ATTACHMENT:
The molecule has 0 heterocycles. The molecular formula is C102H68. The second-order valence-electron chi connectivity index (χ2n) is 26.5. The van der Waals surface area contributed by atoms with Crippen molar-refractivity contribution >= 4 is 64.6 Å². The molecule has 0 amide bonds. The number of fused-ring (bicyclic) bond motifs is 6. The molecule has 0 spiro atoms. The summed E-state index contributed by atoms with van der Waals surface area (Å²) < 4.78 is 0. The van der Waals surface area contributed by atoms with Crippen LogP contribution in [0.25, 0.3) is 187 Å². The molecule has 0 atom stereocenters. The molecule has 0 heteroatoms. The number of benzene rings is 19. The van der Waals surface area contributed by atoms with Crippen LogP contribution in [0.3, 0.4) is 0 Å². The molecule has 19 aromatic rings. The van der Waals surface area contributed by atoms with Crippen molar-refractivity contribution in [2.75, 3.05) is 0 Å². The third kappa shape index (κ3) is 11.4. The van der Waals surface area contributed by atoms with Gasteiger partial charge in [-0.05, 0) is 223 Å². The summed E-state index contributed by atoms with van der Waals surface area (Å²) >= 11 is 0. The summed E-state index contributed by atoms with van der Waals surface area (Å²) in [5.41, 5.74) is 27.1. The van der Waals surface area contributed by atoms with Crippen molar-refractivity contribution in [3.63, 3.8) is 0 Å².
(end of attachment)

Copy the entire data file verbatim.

The molecule has 0 heterocycles. The molecular formula is C102H68. The second-order valence-electron chi connectivity index (χ2n) is 26.5. The van der Waals surface area contributed by atoms with Crippen molar-refractivity contribution >= 4 is 64.6 Å². The molecule has 0 amide bonds. The number of fused-ring (bicyclic) bond motifs is 6. The molecule has 0 spiro atoms. The summed E-state index contributed by atoms with van der Waals surface area (Å²) < 4.78 is 0. The van der Waals surface area contributed by atoms with Crippen LogP contribution in [0.25, 0.3) is 187 Å². The molecule has 0 atom stereocenters. The molecule has 0 heteroatoms. The number of benzene rings is 19. The van der Waals surface area contributed by atoms with Crippen LogP contribution in [0.3, 0.4) is 0 Å². The molecule has 19 aromatic rings. The van der Waals surface area contributed by atoms with Crippen molar-refractivity contribution in [2.75, 3.05) is 0 Å². The third kappa shape index (κ3) is 11.4. The van der Waals surface area contributed by atoms with Gasteiger partial charge in [-0.05, 0) is 223 Å². The summed E-state index contributed by atoms with van der Waals surface area (Å²) >= 11 is 0. The summed E-state index contributed by atoms with van der Waals surface area (Å²) in [5.41, 5.74) is 27.1. The van der Waals surface area contributed by atoms with Crippen molar-refractivity contribution in [3.63, 3.8) is 0 Å².